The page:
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Harvard rowers yesterday defeated squads from more than 140 other schools and clubs in the Head of the Charles Regatta, the world's largest rowing event.
Harvard finished first in five of the 18 events during six hours of racing, and Gregory E. Stone III '75 took two of those wins in the double sculls and the elite singles events. Stone, ranked as the number two oarsman in the nation, narrowly beat out his longtime rival, first ranked James Dietz, a member of the New York Athletic Club, in both events.
Tricky turns and high winds on the three-mile Charles River course made conditions torturous in the morning. 'It was the most brutal experience of my life,' one rower said.
By late afternoon the river was smooth, but wrinkles in the computerized timing system and an unusually high number of protests delayed the releases of final results, race officials said.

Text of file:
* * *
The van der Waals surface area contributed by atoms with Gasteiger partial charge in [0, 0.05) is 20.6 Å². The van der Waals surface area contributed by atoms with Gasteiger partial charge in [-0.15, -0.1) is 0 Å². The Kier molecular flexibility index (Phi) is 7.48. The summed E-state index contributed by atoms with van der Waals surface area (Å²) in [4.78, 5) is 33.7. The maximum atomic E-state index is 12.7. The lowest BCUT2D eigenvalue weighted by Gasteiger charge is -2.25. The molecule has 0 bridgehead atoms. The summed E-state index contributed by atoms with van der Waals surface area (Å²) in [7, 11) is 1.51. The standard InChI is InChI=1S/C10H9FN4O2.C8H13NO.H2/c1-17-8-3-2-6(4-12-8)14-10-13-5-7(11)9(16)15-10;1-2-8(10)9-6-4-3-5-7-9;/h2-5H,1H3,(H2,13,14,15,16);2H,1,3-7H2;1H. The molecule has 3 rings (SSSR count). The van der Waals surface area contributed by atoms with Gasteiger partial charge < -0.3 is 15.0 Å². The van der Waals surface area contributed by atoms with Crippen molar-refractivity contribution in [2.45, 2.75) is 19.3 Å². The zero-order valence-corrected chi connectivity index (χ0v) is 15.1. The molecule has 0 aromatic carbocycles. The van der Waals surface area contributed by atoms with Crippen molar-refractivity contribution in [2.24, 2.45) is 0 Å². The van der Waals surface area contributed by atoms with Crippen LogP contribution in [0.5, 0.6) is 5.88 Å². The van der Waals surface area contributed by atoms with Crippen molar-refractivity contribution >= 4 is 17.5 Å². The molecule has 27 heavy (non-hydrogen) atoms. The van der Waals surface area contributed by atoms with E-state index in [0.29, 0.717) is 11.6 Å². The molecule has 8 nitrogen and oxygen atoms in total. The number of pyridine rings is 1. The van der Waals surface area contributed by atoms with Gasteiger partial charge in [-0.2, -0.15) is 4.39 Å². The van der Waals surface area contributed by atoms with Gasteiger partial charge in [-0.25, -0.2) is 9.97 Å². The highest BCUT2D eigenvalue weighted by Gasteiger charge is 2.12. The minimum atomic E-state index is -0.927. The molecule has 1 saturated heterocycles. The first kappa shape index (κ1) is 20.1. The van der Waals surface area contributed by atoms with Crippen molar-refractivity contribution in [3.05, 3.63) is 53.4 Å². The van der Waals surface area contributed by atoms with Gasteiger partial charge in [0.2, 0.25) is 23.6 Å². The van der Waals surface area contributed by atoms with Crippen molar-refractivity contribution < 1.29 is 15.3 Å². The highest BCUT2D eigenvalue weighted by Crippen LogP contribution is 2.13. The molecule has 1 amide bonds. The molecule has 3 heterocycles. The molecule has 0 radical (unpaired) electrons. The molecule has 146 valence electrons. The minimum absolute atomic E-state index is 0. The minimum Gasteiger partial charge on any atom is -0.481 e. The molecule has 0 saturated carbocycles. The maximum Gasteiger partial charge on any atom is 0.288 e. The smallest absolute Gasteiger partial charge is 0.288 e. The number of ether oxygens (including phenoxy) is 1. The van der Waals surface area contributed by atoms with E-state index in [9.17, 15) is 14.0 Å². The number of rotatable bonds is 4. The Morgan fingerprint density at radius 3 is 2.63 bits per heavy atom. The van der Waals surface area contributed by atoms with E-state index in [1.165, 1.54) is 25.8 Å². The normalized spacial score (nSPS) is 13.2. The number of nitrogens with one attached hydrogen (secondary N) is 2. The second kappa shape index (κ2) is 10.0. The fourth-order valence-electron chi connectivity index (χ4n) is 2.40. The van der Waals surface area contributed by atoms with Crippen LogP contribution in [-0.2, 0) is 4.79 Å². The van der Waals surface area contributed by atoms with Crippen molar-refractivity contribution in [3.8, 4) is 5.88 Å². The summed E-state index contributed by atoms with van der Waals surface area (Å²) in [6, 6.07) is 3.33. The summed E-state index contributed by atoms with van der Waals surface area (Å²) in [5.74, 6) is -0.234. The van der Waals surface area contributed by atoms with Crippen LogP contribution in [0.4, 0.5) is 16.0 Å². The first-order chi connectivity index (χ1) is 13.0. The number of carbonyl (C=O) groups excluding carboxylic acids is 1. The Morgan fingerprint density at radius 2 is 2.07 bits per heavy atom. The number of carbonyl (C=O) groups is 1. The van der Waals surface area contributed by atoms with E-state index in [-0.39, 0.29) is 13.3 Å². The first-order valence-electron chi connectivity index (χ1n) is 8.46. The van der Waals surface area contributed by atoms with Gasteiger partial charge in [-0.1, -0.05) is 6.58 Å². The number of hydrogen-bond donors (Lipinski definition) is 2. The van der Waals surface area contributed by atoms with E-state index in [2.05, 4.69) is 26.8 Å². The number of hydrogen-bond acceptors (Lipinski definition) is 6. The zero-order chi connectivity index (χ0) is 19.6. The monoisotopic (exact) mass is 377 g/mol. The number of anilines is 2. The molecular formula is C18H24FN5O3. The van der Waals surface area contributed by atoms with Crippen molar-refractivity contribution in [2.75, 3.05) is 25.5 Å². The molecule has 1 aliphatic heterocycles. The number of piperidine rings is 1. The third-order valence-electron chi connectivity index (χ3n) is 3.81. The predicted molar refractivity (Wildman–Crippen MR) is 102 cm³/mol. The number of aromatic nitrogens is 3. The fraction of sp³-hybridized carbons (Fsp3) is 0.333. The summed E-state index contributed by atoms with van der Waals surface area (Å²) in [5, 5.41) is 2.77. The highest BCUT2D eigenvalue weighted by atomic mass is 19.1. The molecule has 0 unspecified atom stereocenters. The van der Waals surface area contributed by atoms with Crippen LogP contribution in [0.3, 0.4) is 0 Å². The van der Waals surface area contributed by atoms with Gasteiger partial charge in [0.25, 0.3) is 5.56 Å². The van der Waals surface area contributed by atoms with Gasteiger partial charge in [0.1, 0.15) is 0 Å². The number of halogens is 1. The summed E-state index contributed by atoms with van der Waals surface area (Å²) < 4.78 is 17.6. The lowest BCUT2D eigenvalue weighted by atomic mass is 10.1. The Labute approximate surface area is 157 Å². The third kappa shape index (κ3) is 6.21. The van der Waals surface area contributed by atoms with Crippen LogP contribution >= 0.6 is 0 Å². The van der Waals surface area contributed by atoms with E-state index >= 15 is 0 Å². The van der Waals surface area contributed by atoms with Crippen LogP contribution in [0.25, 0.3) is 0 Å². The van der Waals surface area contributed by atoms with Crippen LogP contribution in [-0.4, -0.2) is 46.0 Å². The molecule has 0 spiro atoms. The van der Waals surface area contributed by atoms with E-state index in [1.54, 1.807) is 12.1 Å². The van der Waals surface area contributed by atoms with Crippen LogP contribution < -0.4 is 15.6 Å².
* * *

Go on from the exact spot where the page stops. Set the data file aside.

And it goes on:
John Higginson, coach of Harvard's lightweight crew and a competitor himself, called the regatta 'splendid,' adding that Harvard's crew teams did not consider this a high-pressure event. "It's only a matter of pride, and the pride only surfaces after the results are in," he said.
Radcliffe strokers approach the Head semi--informally, Carrie Graves, coach of the women's team, said after finishing eighth in the women's singles herself.
She added that although the regatta was the sole event this fall for most rowers, Radcliffe freshmen look forward to the Tail of the Charles races in November.
Stone, explaining the appeal of rowing said, "it's like golf or tennis...but after one perfect stroke you get to do it again and again. It's very sensual."
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